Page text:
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Clark’s Anti “You Guys” Policy is Focus of the New York Times Article

Friday, September 09, 2016

 

The New York Times' feature focused on Clark University's efforts to help incoming students adapt to college life, but others would claim it is political correctness training. 

The article featured an exchange between freshman (or first year) and the Chief Diversity Officer at Clark University:

A freshman tentatively raises her hand and takes the microphone. “I’m really scared to ask this,” she begins. “When I, as a white female, listen to music that uses the N word, and I’m in the car, or, especially when I’m with all white friends, is it O.K. to sing along?”

The answer, from Sheree Marlowe, the new chief diversity officer at Clark University, is an unequivocal “no.”

The New York Times article captured the continuation of the discussion, "And don’t say “you guys.” It could be interpreted as leaving out women, said Ms. Marlowe, who realized it was offensive only when someone confronted her for saying it during a presentation."

Clark's program sparked strong reaction. Comments included, "Perhaps it would be better to teach students not to mine every innocuous comment for microaggressions. Not every comment is meant to be hurtful and if you're so sensitive that the phrase "you guys" makes you feel inferior, perhaps you're not ready to take your place in the adult world."

Another comment, "Perhaps it would be better to teach students not to mine every innocuous comment for microaggressions. Not every comment is meant to be hurtful and if you're so sensitive that the phrase "you guys" makes you feel inferior, perhaps you're not ready to take your place in the adult world."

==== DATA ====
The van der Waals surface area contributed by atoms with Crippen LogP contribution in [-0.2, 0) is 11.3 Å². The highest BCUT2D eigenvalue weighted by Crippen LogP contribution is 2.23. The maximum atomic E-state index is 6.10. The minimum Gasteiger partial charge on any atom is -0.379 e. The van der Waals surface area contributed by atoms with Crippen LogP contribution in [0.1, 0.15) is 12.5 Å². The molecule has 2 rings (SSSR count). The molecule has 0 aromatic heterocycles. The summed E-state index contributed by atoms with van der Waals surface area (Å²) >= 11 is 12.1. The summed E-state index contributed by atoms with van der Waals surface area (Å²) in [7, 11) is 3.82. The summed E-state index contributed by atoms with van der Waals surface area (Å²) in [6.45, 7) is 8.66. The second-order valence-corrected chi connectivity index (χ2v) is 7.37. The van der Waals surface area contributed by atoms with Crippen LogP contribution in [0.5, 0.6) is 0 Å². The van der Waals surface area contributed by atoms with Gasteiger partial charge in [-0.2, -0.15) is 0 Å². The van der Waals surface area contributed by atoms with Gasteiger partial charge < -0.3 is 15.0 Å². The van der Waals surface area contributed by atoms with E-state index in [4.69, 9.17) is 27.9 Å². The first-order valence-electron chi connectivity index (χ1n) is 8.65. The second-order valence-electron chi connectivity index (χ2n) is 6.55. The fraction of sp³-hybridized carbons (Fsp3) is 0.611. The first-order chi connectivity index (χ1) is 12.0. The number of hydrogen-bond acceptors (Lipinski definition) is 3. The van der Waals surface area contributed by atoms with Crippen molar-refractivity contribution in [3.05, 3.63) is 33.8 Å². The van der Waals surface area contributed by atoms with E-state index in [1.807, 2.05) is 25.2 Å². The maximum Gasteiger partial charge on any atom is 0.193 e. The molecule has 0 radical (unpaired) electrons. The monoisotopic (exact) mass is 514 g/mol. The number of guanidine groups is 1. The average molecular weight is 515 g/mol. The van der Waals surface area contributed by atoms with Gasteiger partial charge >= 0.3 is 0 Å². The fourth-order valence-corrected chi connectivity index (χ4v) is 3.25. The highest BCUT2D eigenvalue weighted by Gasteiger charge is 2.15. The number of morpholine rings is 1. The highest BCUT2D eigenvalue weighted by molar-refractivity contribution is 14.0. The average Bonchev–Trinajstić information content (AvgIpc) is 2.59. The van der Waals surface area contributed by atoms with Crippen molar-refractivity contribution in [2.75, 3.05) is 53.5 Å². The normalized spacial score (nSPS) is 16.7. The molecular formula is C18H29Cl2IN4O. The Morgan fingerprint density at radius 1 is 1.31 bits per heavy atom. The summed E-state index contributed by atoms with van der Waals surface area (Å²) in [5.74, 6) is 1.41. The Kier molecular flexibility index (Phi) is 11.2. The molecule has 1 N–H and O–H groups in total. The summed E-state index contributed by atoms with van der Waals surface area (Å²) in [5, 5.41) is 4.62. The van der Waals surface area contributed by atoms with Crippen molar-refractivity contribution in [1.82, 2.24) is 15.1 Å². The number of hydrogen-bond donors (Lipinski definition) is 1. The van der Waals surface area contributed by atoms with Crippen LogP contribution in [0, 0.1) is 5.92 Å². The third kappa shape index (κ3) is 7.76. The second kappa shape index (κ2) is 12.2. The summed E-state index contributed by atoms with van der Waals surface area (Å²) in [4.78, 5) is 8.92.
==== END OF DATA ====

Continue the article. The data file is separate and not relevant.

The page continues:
But some defended the efforts at Clark, "I'm left speechless by some of the comments here. Walk in the shoes of a person of color and you will experience outright discrimination every day. White people are careless and often insensitive in how they speak to people in the world. I write this as a white mom of a daughter who has experienced this because of her skin tone and ethnic/racial background. I considered myself open-minded and well-informed before we became a family, but I was clueless. Microagressions are real, and they hurt, and you don't have to go looking for them. They happen all the time. The people brushing off the messages in this article as if it were lint on their sleeves are doing so because as a white person they can take certain advantages for granted."

The Times story about Clark was picked up around the world. The London's Daily Mail's headline was "College students are told they can't say 'you guys' because it might be sexist and they can't ask Asian strangers for help with math."

 
Other Directives to incoming students

According to the New York Times, Clark recomends, ""Don’t ask an Asian student you don’t know for help on your math homework or randomly ask a black student if he plays basketball. Both questions make assumptions based on stereotypes. And don’t say “you guys.” It could be interpreted as leaving out women, said Ms. Marlowe, who realized it was offensive only when someone confronted her for saying it during a presentation."

 

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